Title: The Christmas Egg
Writer: Mary Kelly
Publishing House: British Library Crime Classics
Date of Publication: October 10th 2019 (first published 1958)
Rating: 5 stars
‘’Princess Karukhina once had been used to lying in a carved bed inlaid with mother-of-pearl, between silk sheets changed daily, covered with down quilts and white urs. The walls of her lofty bedroom, sprayed constantly with rosewater, had been set with Wedgwood jasper plaques. Whole pelts of Polar bears had lain like ice floes on the glassy floor. The dark cramped room where she now lay was both sleeping and living room. The walls were shoulder-rubbed, the single rug curled at the corners, there was a pervasive smell of biscuits gone soft. The door of a wardrobe hung askew above the wedge of newspaper that had held it shut; in its mirror a tilted reflection of window and sky was dimming to a London dusk.’’
Princess Olga Karukhin is found dead in her dark, claustrophobic flat in Islington. She found refuge in London following the desolation of Russia during the October Revolution of 1917 and became a British citizen, carrying a portion of her belongings. Her trunk is empty. Investigating a death and a theft, Chief Inspector Brett Nightingale has to deal with suspicions of revenge and the threat of the Bolsheviks, dubious transactions initiated by shady jewellers and an oppressed -or is he, really? – grandson. It is December the 22nd and Christmas is coming but the criminals aren’t deterred by holidays…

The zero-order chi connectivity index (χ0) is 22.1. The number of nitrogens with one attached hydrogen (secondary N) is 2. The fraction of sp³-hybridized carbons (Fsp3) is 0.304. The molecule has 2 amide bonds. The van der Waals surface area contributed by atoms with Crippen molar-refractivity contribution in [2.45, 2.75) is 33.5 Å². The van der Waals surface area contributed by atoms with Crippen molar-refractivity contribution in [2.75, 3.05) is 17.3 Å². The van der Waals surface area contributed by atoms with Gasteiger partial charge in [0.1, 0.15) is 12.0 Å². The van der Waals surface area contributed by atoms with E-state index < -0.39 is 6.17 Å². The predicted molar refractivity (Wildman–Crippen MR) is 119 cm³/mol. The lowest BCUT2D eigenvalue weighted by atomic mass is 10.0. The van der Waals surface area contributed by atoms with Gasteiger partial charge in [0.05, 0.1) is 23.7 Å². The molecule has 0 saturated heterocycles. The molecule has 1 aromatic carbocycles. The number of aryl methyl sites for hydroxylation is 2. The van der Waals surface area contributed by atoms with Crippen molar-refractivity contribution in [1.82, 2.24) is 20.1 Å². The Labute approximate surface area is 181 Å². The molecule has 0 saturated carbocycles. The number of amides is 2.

I love Islington, its vibe and character are exceptional! The Almeida Theatre, the Regent’s Canal!!
Anyway, back to our book!
Mary Kelly demonstrates the atmosphere of London during the wonderful hullabaloo of Christmas and the unique aura of Islington during the 50s. Blending the troubled and troubling history of Russia, the persecution of the members of the aristocracy that found refuge in Europe by the spies and thugs of the Bolsheviks, the legendary Fabergè eggs with the characteristics, the prejudices, the aspirations of British society. Embellished with Opera references and an acute perception of heterogeneous social and political implications, Mary Kelly created a realistic and sophisticated seasonal mystery. And I adored Brett Nightingale!
Every time I start a new British Library Crime Classics volume, I can’t help thinking that Martin Edwards’s Introductions are as enjoyable as reading the actual mystery itself. Absolutely brilliant!